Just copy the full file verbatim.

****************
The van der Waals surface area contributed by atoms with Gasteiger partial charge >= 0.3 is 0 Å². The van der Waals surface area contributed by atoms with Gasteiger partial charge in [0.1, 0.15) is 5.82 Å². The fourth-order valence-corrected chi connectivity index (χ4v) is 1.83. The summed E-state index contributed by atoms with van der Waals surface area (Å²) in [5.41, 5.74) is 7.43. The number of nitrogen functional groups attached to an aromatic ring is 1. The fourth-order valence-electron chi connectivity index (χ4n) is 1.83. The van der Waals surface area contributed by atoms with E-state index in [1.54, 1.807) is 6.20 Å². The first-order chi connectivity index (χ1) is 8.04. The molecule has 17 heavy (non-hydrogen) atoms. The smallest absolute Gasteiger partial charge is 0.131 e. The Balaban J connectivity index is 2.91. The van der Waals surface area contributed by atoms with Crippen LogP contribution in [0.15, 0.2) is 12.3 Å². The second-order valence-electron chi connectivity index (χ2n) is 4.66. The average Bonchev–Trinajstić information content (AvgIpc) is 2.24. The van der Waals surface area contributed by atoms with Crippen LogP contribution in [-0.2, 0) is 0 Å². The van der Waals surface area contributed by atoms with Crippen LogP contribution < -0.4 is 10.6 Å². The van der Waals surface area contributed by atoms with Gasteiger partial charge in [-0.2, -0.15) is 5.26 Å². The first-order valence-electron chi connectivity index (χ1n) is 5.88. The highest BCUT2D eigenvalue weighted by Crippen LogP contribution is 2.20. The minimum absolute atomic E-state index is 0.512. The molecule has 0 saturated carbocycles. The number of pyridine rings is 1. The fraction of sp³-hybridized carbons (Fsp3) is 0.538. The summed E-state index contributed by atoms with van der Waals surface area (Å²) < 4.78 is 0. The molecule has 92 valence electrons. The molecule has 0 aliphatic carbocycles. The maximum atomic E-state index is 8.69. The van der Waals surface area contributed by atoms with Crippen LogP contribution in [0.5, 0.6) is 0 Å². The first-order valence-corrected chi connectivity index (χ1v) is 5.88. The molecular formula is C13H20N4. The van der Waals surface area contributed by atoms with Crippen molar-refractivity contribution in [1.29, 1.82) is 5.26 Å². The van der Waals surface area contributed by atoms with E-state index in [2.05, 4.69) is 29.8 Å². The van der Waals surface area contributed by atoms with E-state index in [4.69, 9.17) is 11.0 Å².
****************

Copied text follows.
The van der Waals surface area contributed by atoms with Gasteiger partial charge >= 0.3 is 0 Å². The van der Waals surface area contributed by atoms with Gasteiger partial charge in [0.1, 0.15) is 5.82 Å². The fourth-order valence-corrected chi connectivity index (χ4v) is 1.83. The summed E-state index contributed by atoms with van der Waals surface area (Å²) in [5.41, 5.74) is 7.43. The number of nitrogen functional groups attached to an aromatic ring is 1. The fourth-order valence-electron chi connectivity index (χ4n) is 1.83. The van der Waals surface area contributed by atoms with E-state index in [1.54, 1.807) is 6.20 Å². The first-order chi connectivity index (χ1) is 8.04. The molecule has 17 heavy (non-hydrogen) atoms. The smallest absolute Gasteiger partial charge is 0.131 e. The Balaban J connectivity index is 2.91. The van der Waals surface area contributed by atoms with Crippen LogP contribution in [0.15, 0.2) is 12.3 Å². The second-order valence-electron chi connectivity index (χ2n) is 4.66. The average Bonchev–Trinajstić information content (AvgIpc) is 2.24. The van der Waals surface area contributed by atoms with Crippen LogP contribution in [-0.2, 0) is 0 Å². The van der Waals surface area contributed by atoms with Crippen LogP contribution < -0.4 is 10.6 Å². The van der Waals surface area contributed by atoms with Gasteiger partial charge in [-0.2, -0.15) is 5.26 Å². The first-order valence-electron chi connectivity index (χ1n) is 5.88. The highest BCUT2D eigenvalue weighted by Crippen LogP contribution is 2.20. The minimum absolute atomic E-state index is 0.512. The molecule has 0 saturated carbocycles. The number of pyridine rings is 1. The fraction of sp³-hybridized carbons (Fsp3) is 0.538. The summed E-state index contributed by atoms with van der Waals surface area (Å²) < 4.78 is 0. The molecule has 92 valence electrons. The molecule has 0 aliphatic carbocycles. The maximum atomic E-state index is 8.69. The van der Waals surface area contributed by atoms with Crippen LogP contribution in [0.5, 0.6) is 0 Å². The first-order valence-corrected chi connectivity index (χ1v) is 5.88. The molecular formula is C13H20N4. The van der Waals surface area contributed by atoms with Crippen molar-refractivity contribution in [1.29, 1.82) is 5.26 Å². The van der Waals surface area contributed by atoms with E-state index in [2.05, 4.69) is 29.8 Å². The van der Waals surface area contributed by atoms with E-state index in [4.69, 9.17) is 11.0 Å².